Looking for the best essential oils for headaches? Find out which oils or blends are most effective when a pounding headache comes on–or auras in advance of them.
Flip a coin. Heads you’re a headache sufferer. Tails, you’re lucky.
Virtually half of adults around the world experience headaches. [SOURCE]
Did the coin land on heads? Are your temples throbbing?
Or maybe you’re the rare breed that suffers a true sinus headache.
(Are you sure it’s a sinus headache? These types of headaches are misdiagnosed 90% of the time. More likely, it’s a migraine.)
Regardless if your headache is a tension type (the most common) or cluster or migraine, you have a few choices.
You can drink a lot of water (maybe you’re dehydrated) and wait it out, hopefully in a peaceful environment.
Another option that millions of people choose is over-the-counter remedies (ibuprofen, aspirin, naproxen or acetaminophen).
However, these OTC remedies kill 16,500 people each year and hospitalize over 100,000. [SOURCE]
Natural headache remedies
There are a couple primary reasons more people are turning to natural remedies for headaches.
One is the sobering statistic above. An increasing number of people are now aware of the potential dangers of NSAID (non-steroidal anti-inflammatory) drugs, which also includes liver damage.
The second reason is it seems like every other mom is a consultant for an essential oil company.
It’s great that moms and other regular folk on social media are sharing tips on how to use essential oils.
But if you’re one of the almost 40 million people (in the U.S.) that suffer from migraines, does using essential oils for headaches truly offer relief? [SOURCE]
And what about for other headache types? Can essential oils (EOs) mitigate the severity of the pounding, piercing pain?
Without doubt, there’s lots of anecdotal evidence that EOs have helped many.
However, is there any research to back these everyday people claims?
The answer: sort of.
If you’re looking for gold-standard proof involving lots of random-placebo-double blind-human trials, there’s not much evidence EOs for headaches work.
In other words, if you’re a strict disciple or follower of western medicine, the research is scant.
But that doesn’t mean EOs for headaches don’t work. It’s just that there’s not a lot of big studies involving thousands of people offering clear-cut efficacy.
Here’s what we do know about essential oils for headaches….
How do they work?
EOs mostly reduce headaches simply by the fact that they reduce stress.
If you drink plenty of water, get 8 hours of sleep a night, eat a low-carb diet mostly consisting of vegetables, learn how to balance your hormones, meditate, do some yoga and get a weekly massage, you probably won’t ever get a headache.
But in the real world, very few people lead this idyllic lifestyle; most people have at least low-levels of chronic stress.
Therefore, if your stress can be reduced, simply by inhaling the vapor of an EO, your headache symptoms may improve.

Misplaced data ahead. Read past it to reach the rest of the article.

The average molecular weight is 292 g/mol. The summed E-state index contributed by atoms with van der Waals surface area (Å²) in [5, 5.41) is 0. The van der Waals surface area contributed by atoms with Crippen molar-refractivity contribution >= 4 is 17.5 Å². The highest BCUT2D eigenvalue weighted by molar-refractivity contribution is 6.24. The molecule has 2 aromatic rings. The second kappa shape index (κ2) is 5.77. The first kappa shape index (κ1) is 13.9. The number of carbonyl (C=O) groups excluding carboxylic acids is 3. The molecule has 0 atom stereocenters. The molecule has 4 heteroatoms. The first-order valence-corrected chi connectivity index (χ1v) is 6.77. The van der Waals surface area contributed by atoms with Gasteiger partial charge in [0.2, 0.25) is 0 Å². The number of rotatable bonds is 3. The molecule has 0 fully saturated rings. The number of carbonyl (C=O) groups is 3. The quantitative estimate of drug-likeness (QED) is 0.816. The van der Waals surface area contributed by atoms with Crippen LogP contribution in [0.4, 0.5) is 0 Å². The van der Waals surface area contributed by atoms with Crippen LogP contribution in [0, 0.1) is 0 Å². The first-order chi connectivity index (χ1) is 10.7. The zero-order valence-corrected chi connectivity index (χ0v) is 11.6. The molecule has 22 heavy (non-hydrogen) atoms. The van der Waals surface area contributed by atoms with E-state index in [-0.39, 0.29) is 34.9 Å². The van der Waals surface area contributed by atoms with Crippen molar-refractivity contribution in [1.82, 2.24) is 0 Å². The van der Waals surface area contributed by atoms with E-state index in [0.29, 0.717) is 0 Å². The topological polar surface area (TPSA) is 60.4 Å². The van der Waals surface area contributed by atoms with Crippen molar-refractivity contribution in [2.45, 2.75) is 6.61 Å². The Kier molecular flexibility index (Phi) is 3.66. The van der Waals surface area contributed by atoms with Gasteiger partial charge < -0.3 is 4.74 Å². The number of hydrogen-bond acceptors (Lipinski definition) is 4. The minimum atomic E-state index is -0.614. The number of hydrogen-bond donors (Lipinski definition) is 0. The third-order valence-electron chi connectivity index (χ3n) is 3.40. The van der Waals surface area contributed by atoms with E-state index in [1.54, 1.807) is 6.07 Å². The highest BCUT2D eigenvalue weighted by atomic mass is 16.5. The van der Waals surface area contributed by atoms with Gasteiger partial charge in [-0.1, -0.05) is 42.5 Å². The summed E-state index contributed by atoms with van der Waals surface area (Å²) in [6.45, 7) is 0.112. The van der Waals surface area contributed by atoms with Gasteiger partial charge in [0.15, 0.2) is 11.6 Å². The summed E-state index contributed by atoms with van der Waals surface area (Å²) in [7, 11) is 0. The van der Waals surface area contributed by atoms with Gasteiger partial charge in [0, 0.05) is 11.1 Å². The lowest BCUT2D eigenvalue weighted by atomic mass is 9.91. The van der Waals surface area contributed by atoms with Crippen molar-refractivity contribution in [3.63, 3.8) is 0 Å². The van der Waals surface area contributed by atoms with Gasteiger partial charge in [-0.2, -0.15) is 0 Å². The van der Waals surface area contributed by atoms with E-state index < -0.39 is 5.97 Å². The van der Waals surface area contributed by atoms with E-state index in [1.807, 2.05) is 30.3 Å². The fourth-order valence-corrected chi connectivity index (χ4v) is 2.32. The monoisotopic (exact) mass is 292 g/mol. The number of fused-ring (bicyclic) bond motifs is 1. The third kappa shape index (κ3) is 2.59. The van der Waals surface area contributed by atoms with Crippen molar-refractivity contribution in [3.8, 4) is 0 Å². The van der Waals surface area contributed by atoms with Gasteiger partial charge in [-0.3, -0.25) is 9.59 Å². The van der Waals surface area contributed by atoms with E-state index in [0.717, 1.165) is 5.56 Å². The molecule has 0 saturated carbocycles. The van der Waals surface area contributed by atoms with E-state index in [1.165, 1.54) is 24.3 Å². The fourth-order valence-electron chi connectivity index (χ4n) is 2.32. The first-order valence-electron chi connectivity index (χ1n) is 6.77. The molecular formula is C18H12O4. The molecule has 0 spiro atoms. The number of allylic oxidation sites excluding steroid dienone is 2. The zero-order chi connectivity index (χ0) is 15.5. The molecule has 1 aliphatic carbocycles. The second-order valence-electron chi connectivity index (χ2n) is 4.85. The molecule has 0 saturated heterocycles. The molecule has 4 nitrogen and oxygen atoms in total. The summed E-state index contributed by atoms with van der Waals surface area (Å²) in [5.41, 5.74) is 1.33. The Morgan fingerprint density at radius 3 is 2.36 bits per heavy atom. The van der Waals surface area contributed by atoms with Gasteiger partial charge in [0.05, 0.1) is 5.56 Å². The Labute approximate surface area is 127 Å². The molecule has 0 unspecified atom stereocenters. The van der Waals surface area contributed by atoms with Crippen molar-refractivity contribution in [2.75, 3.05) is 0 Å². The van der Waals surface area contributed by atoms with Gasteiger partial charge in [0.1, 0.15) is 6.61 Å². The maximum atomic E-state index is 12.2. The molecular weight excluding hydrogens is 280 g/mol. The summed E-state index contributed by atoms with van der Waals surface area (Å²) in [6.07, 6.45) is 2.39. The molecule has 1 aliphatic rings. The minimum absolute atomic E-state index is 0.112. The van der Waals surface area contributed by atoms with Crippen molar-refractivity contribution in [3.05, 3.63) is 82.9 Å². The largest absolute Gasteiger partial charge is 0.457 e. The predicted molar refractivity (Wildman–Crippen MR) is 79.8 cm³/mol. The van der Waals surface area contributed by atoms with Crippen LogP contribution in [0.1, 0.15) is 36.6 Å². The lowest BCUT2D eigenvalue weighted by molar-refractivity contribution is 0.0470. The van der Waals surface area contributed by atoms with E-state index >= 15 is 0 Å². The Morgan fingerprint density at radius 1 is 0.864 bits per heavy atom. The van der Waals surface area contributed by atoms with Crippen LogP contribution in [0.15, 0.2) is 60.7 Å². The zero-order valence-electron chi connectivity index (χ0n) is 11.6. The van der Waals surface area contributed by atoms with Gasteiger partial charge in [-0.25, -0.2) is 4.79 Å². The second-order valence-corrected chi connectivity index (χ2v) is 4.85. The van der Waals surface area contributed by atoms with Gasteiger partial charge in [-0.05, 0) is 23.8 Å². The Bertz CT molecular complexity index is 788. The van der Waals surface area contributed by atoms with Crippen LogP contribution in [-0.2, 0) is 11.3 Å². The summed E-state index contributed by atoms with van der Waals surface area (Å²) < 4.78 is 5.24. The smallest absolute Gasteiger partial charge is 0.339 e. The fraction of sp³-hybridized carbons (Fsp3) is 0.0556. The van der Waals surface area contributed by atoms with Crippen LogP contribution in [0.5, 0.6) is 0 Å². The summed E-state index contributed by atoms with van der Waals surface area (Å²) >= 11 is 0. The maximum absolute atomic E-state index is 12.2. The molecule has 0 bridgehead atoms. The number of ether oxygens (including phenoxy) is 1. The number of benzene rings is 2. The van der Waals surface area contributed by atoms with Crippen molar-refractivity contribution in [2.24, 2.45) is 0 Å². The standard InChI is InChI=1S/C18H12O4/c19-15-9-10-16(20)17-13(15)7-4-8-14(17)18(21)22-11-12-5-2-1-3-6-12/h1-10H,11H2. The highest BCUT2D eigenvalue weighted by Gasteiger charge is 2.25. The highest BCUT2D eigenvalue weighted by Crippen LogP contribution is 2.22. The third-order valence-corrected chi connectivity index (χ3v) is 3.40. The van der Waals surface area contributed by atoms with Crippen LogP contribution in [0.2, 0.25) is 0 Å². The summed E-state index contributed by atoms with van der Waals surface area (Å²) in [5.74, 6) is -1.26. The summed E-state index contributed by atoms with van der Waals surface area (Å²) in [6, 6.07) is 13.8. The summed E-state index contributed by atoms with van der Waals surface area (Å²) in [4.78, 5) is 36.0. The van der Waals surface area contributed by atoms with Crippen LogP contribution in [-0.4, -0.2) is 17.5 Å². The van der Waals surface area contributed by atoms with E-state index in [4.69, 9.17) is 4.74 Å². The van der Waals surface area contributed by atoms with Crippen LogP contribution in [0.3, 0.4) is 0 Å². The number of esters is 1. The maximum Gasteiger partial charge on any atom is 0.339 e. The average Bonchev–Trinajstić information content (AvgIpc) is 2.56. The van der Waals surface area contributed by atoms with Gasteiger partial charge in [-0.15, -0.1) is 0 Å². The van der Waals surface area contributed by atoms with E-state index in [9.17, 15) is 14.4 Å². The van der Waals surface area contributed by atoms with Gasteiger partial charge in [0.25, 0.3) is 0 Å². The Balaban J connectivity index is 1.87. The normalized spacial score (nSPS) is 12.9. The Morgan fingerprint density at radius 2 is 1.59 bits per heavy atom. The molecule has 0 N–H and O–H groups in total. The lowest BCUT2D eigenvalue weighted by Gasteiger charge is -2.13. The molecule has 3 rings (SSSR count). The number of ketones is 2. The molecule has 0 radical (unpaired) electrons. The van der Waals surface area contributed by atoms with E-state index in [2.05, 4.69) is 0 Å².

That’s the basic theory of how an EO works on headaches. The
y also may work by clearing up sinus congestion and improving circulation throughout the body.
How do you use the best essential oils for headaches?
There are a few ways. One of the most popular is taking an essential oil roller and applying the oil to the temples or forehead.
You have to make sure, however, that the oil is safe for topical use.
This fact might seem obvious, but to someone who has never used an EO, it’s important to mention. Even if the oil is safe for topical use, keep in mind that a particular oil may cause the skin to burn or become red. (Test only a small amount on a small area of skin.)
It’s also important to mention if you’re inexperienced with EOs that most oils in a roller are likely blends of at least two oils.
One of the oils will be a carrier oil, which dilutes the therapeutic oil enough so that it’s safe to apply to the skin. (Coconut and almond are popular carrier oils.)
In addition to rubbing the oil on the forehead, you can also just inhale the oil. To do this, simply open the bottle and take a few whiffs.
But not too many whiffs; there might be danger in inhaling EOs too much; see below for a cautionary tale.
You can also place a few drops into a rag, tissue or compress to inhale.
Speaking of compress, you can also soak a towel in cold water and apply some drops of an EO to it. Put the compress on your head.
Another popular way to use essential oils for headaches: take a bath.
The luxurious escape of a warm bath will bring your stress levels down. Adding 10 drops or so of an EO to the bath will enhance the potential therapeutic effect.
What are the best essential oils for headaches?
Now that you know how EOs work and how to use them, let’s discuss which ones to use….
Of these five, lavender and peppermint have more backing in peer-reviewed research journals.
In this study, German researchers examine if peppermint oil works well on tension-type headaches (the most common type of primary headache). This study is the first of its kind as a randomized, placebo-controlled double-blind crossover study (a gold-standard of medical research).
The study compares the effectiveness of peppermint to that of acetaminophen (aka Tylenol).
If you’re looking for an effective EO for headaches, try peppermint first.
The conclusion of the study is promising for peppermint: “this study shows for the first time that a 10% peppermint oil in ethanol solution efficiently alleviates tension-type headache.”